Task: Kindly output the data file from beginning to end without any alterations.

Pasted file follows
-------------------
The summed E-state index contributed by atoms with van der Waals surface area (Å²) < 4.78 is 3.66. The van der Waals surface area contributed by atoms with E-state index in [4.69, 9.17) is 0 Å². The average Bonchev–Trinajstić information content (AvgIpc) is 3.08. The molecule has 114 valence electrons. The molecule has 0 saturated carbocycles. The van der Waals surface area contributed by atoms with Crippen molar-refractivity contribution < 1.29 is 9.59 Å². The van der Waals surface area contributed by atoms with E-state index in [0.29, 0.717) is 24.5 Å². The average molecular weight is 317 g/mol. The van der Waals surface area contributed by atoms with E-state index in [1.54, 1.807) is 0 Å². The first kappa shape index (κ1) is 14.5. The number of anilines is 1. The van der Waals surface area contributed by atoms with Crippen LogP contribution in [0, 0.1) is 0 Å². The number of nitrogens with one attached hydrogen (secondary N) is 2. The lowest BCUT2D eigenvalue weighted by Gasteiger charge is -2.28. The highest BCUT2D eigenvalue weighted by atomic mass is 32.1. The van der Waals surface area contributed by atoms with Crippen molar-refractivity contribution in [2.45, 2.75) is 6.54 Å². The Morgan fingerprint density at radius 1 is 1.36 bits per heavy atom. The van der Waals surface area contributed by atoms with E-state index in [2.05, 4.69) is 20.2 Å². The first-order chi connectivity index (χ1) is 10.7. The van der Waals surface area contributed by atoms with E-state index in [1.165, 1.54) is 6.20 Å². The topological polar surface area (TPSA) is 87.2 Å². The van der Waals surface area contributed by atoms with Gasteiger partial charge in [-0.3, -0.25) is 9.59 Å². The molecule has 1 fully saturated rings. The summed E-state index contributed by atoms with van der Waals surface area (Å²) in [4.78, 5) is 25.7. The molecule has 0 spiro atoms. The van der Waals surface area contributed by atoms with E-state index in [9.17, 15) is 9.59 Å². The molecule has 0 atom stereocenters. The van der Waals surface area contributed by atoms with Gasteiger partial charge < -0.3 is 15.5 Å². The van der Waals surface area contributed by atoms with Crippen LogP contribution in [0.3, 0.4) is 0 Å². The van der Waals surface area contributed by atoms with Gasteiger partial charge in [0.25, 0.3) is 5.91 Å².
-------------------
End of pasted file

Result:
The summed E-state index contributed by atoms with van der Waals surface area (Å²) < 4.78 is 3.66. The van der Waals surface area contributed by atoms with E-state index in [4.69, 9.17) is 0 Å². The average Bonchev–Trinajstić information content (AvgIpc) is 3.08. The molecule has 114 valence electrons. The molecule has 0 saturated carbocycles. The van der Waals surface area contributed by atoms with Crippen molar-refractivity contribution < 1.29 is 9.59 Å². The van der Waals surface area contributed by atoms with E-state index in [0.29, 0.717) is 24.5 Å². The average molecular weight is 317 g/mol. The van der Waals surface area contributed by atoms with E-state index in [1.54, 1.807) is 0 Å². The first kappa shape index (κ1) is 14.5. The number of anilines is 1. The van der Waals surface area contributed by atoms with Crippen LogP contribution in [0, 0.1) is 0 Å². The number of nitrogens with one attached hydrogen (secondary N) is 2. The lowest BCUT2D eigenvalue weighted by Gasteiger charge is -2.28. The highest BCUT2D eigenvalue weighted by atomic mass is 32.1. The van der Waals surface area contributed by atoms with Crippen molar-refractivity contribution in [2.45, 2.75) is 6.54 Å². The Morgan fingerprint density at radius 1 is 1.36 bits per heavy atom. The van der Waals surface area contributed by atoms with E-state index in [2.05, 4.69) is 20.2 Å². The first-order chi connectivity index (χ1) is 10.7. The van der Waals surface area contributed by atoms with E-state index in [1.165, 1.54) is 6.20 Å². The topological polar surface area (TPSA) is 87.2 Å². The van der Waals surface area contributed by atoms with Gasteiger partial charge in [-0.3, -0.25) is 9.59 Å². The molecule has 1 fully saturated rings. The summed E-state index contributed by atoms with van der Waals surface area (Å²) in [4.78, 5) is 25.7. The molecule has 0 spiro atoms. The van der Waals surface area contributed by atoms with E-state index in [9.17, 15) is 9.59 Å². The molecule has 0 atom stereocenters. The van der Waals surface area contributed by atoms with Gasteiger partial charge < -0.3 is 15.5 Å². The van der Waals surface area contributed by atoms with Crippen LogP contribution in [0.3, 0.4) is 0 Å². The van der Waals surface area contributed by atoms with Gasteiger partial charge in [0.25, 0.3) is 5.91 Å².